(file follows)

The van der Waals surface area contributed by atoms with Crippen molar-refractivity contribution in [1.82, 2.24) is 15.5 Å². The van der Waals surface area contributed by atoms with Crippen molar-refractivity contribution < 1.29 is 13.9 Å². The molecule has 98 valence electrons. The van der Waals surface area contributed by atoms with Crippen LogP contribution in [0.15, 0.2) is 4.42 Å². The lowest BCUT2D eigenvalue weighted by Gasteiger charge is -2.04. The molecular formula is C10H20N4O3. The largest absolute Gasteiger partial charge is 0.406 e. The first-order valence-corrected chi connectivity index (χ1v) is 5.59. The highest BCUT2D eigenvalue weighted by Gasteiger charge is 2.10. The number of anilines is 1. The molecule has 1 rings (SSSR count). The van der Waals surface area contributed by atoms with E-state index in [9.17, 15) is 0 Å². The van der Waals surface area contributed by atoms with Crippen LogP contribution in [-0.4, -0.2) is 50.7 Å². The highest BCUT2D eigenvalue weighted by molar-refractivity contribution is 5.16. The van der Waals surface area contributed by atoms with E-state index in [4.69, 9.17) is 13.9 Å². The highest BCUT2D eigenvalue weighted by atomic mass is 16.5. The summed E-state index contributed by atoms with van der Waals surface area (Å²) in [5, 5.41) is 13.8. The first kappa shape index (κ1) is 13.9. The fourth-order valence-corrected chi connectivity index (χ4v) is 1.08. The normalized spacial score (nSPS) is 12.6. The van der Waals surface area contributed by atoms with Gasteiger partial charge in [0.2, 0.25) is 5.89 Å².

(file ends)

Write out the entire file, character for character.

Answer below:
The van der Waals surface area contributed by atoms with Crippen molar-refractivity contribution in [1.82, 2.24) is 15.5 Å². The van der Waals surface area contributed by atoms with Crippen molar-refractivity contribution < 1.29 is 13.9 Å². The molecule has 98 valence electrons. The van der Waals surface area contributed by atoms with Crippen LogP contribution in [0.15, 0.2) is 4.42 Å². The lowest BCUT2D eigenvalue weighted by Gasteiger charge is -2.04. The molecular formula is C10H20N4O3. The largest absolute Gasteiger partial charge is 0.406 e. The first-order valence-corrected chi connectivity index (χ1v) is 5.59. The highest BCUT2D eigenvalue weighted by Gasteiger charge is 2.10. The number of anilines is 1. The molecule has 1 rings (SSSR count). The van der Waals surface area contributed by atoms with E-state index in [9.17, 15) is 0 Å². The van der Waals surface area contributed by atoms with Crippen LogP contribution in [-0.4, -0.2) is 50.7 Å². The highest BCUT2D eigenvalue weighted by molar-refractivity contribution is 5.16. The van der Waals surface area contributed by atoms with E-state index in [4.69, 9.17) is 13.9 Å². The highest BCUT2D eigenvalue weighted by atomic mass is 16.5. The summed E-state index contributed by atoms with van der Waals surface area (Å²) in [5, 5.41) is 13.8. The first kappa shape index (κ1) is 13.9. The fourth-order valence-corrected chi connectivity index (χ4v) is 1.08. The normalized spacial score (nSPS) is 12.6. The van der Waals surface area contributed by atoms with Gasteiger partial charge in [0.2, 0.25) is 5.89 Å².